Happylife are not very happy. Lead singer Kevin Brown has an abundance of particularly angry facial expressions as the band ploughs through thickly condensed riffs and sounds. Their music is currently gaining attention as quickly as an escaped rhino: worming its way through radio lists helped by latest radio-friendly single Alive.
They begin surprisingly heavy and butch but soon move off into tiresome domains. Perhaps it’s a lack of interest from no more than the first twenty people that irritates Brown; thus giving a fairly bland show. Or maybe it’s the out-of-control behaviour the tour has descended too, and to which Brown exclaimed with a dry look, that gets to him. But he does try.
The west London quartet have taken time out from promoting last year’s debut album Sweet Resort as headliners to support Terrorvision. But the low-key and decidedly unnecessary seven dates, seven-city comeback tour for the Bradford boys seems about as welcome as a 3,000 word essay on the works of Barbara Taylor Bradford. Yet those that do attend look as though they are having more fun than a group of England fans on a trip back home from a winning game no lie.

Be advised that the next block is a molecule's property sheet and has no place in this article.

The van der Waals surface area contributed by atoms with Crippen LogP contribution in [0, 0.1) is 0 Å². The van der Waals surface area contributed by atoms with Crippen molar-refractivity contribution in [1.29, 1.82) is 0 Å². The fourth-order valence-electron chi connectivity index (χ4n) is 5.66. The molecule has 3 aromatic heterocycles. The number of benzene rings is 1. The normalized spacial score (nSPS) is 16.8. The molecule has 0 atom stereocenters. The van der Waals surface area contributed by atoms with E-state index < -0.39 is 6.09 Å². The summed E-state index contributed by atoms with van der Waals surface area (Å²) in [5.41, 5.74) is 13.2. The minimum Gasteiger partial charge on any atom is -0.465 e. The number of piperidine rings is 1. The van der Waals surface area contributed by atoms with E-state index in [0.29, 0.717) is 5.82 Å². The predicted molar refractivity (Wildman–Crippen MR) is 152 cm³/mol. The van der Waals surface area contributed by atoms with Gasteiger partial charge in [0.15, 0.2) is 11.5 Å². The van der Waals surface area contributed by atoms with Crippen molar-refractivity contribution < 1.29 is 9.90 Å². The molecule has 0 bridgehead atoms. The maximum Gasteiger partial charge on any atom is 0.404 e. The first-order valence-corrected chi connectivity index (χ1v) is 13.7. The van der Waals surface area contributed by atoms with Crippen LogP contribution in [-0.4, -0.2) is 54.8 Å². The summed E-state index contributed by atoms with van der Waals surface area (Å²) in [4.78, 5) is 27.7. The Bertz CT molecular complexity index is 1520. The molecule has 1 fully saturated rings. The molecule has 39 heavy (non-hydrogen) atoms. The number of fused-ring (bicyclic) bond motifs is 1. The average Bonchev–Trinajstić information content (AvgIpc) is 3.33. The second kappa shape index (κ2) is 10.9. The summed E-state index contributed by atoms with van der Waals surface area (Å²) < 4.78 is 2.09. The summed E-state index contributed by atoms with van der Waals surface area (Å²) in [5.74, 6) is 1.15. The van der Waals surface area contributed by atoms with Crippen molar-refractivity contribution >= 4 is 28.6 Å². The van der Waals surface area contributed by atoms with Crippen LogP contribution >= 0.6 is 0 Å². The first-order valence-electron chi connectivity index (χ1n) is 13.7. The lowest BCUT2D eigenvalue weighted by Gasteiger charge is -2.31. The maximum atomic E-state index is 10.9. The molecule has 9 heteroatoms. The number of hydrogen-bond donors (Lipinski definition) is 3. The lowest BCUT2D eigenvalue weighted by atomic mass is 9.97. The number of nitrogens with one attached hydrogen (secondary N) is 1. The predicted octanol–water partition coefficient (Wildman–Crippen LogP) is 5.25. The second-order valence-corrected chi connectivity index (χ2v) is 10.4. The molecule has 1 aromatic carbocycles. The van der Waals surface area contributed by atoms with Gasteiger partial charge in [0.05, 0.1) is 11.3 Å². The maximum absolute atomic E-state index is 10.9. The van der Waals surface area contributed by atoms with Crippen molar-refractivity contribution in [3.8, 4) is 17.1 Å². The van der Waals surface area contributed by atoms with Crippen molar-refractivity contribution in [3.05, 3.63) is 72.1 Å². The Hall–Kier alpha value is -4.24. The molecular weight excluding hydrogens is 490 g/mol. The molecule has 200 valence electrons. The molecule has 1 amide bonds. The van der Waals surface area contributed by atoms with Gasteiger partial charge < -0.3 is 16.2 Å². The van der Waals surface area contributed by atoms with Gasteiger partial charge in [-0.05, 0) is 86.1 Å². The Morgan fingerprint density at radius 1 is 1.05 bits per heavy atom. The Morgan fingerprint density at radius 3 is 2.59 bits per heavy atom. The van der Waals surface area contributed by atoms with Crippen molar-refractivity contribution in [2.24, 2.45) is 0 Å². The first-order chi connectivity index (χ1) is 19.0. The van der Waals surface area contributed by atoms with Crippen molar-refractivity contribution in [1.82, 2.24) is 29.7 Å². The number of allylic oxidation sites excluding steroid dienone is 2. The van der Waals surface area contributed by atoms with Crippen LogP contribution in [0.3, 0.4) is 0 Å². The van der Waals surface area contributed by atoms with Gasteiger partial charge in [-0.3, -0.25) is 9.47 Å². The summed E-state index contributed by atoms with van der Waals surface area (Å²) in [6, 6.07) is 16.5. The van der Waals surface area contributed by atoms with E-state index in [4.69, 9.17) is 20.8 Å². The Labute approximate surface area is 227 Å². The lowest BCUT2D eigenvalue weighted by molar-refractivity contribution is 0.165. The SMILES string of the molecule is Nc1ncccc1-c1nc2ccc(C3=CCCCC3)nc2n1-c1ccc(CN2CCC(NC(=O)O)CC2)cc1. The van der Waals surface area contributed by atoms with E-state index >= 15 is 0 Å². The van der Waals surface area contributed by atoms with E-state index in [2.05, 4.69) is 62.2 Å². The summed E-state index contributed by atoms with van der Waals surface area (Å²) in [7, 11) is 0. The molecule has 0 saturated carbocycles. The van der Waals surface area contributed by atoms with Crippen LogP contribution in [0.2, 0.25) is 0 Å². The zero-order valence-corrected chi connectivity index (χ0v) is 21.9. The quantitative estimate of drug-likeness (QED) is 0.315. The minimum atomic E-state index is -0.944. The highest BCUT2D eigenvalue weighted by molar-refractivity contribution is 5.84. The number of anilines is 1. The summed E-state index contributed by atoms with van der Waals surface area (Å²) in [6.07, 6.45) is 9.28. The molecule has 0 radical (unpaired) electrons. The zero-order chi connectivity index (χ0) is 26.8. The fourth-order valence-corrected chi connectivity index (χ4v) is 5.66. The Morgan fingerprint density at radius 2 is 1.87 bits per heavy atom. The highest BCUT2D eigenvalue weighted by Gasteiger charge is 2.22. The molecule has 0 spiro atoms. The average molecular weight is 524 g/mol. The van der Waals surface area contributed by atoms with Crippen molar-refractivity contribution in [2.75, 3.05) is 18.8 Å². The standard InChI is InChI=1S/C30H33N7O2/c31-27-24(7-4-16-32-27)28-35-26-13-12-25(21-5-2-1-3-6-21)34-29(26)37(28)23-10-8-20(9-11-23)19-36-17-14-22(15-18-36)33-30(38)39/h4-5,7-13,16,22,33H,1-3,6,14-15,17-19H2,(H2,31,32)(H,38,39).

As you might expect from a band that has had 13 top 30 hits from 1994 to their split in 2001 there is many a sing-along moment. Like The Wildhearts, Terrorvision have a ton of songs with huge pop choruses, sandwiched between nifty riffs.
Someone must have switched Tony Wright’s lager with petrol before the show because the frontman begins with some curiously odd karate moves, before turning in to an over-eager Ian Brown, and eventually acting like a drunken lout. There is nothing astounding about Terrorvision’s repertoire except a chance to have a great time.
Many of the songs lack emotion and maturity but they remain curiously likeable. It’s pretty basic stuff but done with sweaty verve and unrelenting energy. Yet the only song that doesn’t warrant acclaim is signature hit Tequila. An anti-climax indeed.